In the Western Balkans, the past again threatens the future

The detention last week of three Bulgarians at the border with North Macedonia is the latest in a series of tit-for-tat events between the two countries that threatens to once again derail Skopje’s EU bid. 

Disputes with its neighbours over the interpretation of history have plagued North Macedonia’s EU accession ambitions for years, and even after a great deal of work by a joint Bulgarian-Macedonian history commission, they threaten to do so once again.

Last weekend, a large number of Bulgarians crossed the border with North Macedonia to commemorate the 151st anniversary of the birth of Ottoman-era revolutionary Gotse Delchev, in Skopje.  

While authorities in both countries feared clashes could erupt between rival nationalists, the scene in North Macedonia’s capital remained calm. The scene on the Bulgaria-North Macedonia border, however, was another story.  

Authorities in North Macedonia claim that issues with electricity supply caused delays for some Bulgarians crossing the border. Bulgaria’s interim Minister of Interior Ivan Demerdzhiev mocked this official explanation and alleged that North Macedonia has orchestrated the delays. Other Bulgarian politicians accused North Macedonia of making secret ‘blacklists’ of Bulgarians who should be prevented from entering the country. 

Three Bulgarians, including former MP Angel Georgiev, were detained attempting to cross the border. In a statement about the incident, police in North Macedonia said, “They first behaved rudely and inappropriately, using derogatory words, and then tried to physically attack the police officers in the performance of their duties, which was a reason for their arrest”. 

History together  

In 2020, Bulgaria vetoed the negotiating framework that would have allowed North Macedonia to begin EU accession talks. 

The veto was a blow to North Macedonia which had just a year earlier, in 2019, ended another long-running dispute with Greece over the use of the name Macedonia. Just as Greece contested North Macedonia’s historical claim to the region of ‘Macedonia’, Bulgaria cited “the revision of our common history, the denial of our common ethnic and linguistic roots or the unfounded claims for the existence of a ‘Macedonian minority’ in Bulgaria” as actions by North Macedonia that justified its veto.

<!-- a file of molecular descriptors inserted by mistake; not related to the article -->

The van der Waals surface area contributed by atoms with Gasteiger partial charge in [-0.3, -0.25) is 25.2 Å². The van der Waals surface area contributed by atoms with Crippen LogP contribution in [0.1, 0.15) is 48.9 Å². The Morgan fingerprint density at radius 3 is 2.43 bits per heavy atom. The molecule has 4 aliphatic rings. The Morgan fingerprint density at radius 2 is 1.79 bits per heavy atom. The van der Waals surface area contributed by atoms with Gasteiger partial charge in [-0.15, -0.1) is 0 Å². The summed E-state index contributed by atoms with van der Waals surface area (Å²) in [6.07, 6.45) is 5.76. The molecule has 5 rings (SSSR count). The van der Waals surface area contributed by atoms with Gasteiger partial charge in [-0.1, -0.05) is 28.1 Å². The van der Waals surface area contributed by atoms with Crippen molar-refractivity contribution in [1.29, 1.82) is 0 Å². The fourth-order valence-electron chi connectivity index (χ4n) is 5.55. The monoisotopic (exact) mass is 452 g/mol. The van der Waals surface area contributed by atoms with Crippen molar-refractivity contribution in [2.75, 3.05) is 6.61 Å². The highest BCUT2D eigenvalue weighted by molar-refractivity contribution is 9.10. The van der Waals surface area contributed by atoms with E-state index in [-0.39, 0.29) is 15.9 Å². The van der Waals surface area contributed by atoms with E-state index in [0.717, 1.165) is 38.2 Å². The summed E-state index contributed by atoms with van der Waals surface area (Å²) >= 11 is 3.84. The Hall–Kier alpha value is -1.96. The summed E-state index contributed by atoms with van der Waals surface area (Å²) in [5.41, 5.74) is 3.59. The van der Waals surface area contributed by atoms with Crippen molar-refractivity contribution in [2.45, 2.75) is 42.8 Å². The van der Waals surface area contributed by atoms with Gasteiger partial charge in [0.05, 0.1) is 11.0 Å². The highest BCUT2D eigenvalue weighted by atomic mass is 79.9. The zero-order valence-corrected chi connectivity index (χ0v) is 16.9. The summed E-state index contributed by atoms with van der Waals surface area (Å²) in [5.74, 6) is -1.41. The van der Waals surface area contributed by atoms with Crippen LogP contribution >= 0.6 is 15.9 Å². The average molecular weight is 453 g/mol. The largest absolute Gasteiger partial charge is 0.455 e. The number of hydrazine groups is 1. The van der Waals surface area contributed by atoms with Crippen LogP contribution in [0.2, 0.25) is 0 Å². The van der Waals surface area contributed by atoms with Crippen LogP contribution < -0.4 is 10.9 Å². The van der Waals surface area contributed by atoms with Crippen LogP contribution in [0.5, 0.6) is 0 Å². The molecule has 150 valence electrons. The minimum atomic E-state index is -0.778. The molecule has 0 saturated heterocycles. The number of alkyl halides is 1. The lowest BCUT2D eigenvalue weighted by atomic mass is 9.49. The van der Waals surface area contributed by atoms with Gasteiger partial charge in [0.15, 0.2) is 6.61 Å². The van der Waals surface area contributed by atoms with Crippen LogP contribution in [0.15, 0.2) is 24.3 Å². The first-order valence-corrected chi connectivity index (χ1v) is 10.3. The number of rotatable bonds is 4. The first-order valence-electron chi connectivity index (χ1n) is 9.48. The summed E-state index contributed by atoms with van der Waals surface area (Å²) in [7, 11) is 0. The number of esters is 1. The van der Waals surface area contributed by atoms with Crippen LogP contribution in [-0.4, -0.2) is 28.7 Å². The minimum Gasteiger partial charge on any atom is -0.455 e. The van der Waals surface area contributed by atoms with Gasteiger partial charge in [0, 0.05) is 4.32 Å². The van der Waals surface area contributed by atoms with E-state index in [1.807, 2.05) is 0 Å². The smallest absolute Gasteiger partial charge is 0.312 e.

Among the sticking points for Sofia is the ethnic origin of Gotse Delchev. Although North Macedonia also claims him as a national hero, Bulgaria insists he must be recognised as Bulgarian. Bulgaria also objected to the use of the phrase ‘Macedonian language’ in the EU negotiating framework as it considers Macedonian to be a dialect of Bulgarian.  

Textbooks in North Macedonia meanwhile refer to Nazi-allied Bulgaria’s three-year occupation of Macedonia during World War II as an “occupation”, but Bulgaria requested this be instead referred to as a period of “Bulgarian administration”. 

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‘Anti-Bulgarian campaign’ 

Tsar Boris III of Bulgaria, the king who presided over Bulgaria’s alliance with Nazi Germany and the deportation of Macedonia’s Jews to the Nazi death camp at Treblinka, is the namesake for a Bulgarian cultural club in North Macedonia’s lakeside town of Orhid that has provoked local anger in recent months. Another cultural club in Bitola, named after Nazi collaborator Ivan Mihailov, has spawned similar outrage. 

Hristian Pendikov, the secretary of the club in Ohrid, was attacked on January 19. Macedonian authorities apprehended suspects and condemned the attack. Nevertheless, Bulgaria’s parliament passed a declaration condemning the attack and an alleged “anti-Bulgarian campaign” in North Macedonia.  

Last summer, Bulgaria agreed to lift its veto on North Macedonia’s EU accession as part of a deal, brokered by France, in which North Macedonia’s Bulgarian minority is recognised in its constitution. 

However, last week’s declaration said, “the escalation of the anti-Bulgarian campaign in North Macedonia may threaten the process of inclusion of Bulgarians in the country’s constitution” and thus threaten the compromise securing North Macedonia’s path to EU accession. 

The declaration was passed two days before last weekend’s events at the border.

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